With reliable backup Michael Bush having left in free agency for Chicago, a healthy McFadden is even more crucial to the Raiders' success.

Oakland traded for Mike Goodson from Carolina in the offseason and also has speedy second-year back Taiwan Jones behind McFadden on the depth chart. But those two combined for just 16 carries last season, leaving a big question mark behind McFadden.

There was talk earlier in the offseason that Oakland could try to sign a more proven backup like Cedric Benson but the Raiders have started training camp with Goodson and Jones behind McFadden.

“That's what we have, and that's who we're going with,” Allen said. “Mike Goodson's been a guy that — a couple of years ago in Carolina — did a nice job as a replacement there. Obviously, Taiwan's an explosive back. So, the key is hopefully that we're able to keep Darren healthy and then if we're able to do that we're going to be just fine.”

But the Raiders aren't planning to keep McFadden under wraps in the preseason to make sure he's healthy. Allen said the plan is for his star back to play some in the exhibition games, which is quite all right with McFadden.

“I can't control injuries,” McFadden said. “If I get hurt, I'm going to get hurt going hard because that's something I can't control, and I'm not going to go out there and play not to get hurt.”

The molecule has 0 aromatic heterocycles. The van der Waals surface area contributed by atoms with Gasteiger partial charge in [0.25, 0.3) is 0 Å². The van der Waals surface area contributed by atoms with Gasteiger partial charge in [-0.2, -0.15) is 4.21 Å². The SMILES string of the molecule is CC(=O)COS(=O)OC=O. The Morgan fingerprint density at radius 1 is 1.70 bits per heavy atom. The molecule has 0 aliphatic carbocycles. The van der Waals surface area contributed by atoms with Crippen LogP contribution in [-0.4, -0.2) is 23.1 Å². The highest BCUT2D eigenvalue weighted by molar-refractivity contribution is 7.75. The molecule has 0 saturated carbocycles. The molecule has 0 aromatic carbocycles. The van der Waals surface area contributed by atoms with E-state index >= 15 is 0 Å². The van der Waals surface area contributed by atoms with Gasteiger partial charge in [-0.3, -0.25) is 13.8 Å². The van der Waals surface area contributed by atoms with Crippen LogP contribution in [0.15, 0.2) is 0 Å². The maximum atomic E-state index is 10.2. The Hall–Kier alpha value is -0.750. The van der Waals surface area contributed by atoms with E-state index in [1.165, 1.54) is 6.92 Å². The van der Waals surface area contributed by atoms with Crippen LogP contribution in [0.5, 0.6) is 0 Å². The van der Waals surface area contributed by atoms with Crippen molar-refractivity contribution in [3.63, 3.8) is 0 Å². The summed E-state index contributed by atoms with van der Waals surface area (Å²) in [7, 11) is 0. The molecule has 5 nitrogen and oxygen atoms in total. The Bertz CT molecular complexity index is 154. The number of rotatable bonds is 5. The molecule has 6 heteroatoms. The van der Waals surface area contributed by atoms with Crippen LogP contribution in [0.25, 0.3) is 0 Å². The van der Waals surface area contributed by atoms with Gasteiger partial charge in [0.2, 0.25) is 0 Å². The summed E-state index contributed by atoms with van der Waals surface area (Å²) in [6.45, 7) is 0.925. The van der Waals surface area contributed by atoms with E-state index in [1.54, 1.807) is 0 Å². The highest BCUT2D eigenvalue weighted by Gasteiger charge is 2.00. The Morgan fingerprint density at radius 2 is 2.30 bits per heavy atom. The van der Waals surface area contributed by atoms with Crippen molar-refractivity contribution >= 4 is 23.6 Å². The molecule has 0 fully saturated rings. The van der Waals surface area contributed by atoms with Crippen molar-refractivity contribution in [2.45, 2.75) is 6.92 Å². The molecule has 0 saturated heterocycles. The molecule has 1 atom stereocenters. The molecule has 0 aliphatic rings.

TribLIVE commenting policy

You are solely responsible for your comments and by using TribLive.com you agree to our Terms of Service.

We moderate comments. Our goal is to provide substantive commentary for a general readership. By screening submissions, we provide a space where readers can share intelligent and informed commentary that enhances the quality of our news and information.

While most comments will be posted if they are on-topic and not abusive, moderating decisions are subjective. We will make them as carefully and consistently as we can. Because of the volume of reader comments, we cannot review individual moderation decisions with readers.

We value thoughtful comments representing a range of views that make their point quickly and politely. We make an effort to protect discussions from repeated comments either by the same reader or different readers

We follow the same standards for taste as the daily newspaper. A few things we won't tolerate: personal attacks, obscenity, vulgarity, profanity (including expletives and letters followed by dashes), commercial promotion, impersonations, incoherence, proselytizing and SHOUTING. Don't include URLs to Web sites.

We do not edit comments. They are either approved or deleted. We reserve the right to edit a comment that is quoted or excerpted in an article. In this case, we may fix spelling and punctuation.

We welcome strong opinions and criticism of our work, but we don't want comments to become bogged down with discussions of our policies and we will moderate accordingly.

We appreciate it when readers and people quoted in articles or blog posts point out errors of fact or emphasis and will investigate all assertions. But these suggestions should be sent via e-mail. To avoid distracting other readers, we won't publish comments that suggest a correction. Instead, corrections will be made in a blog post or in an article.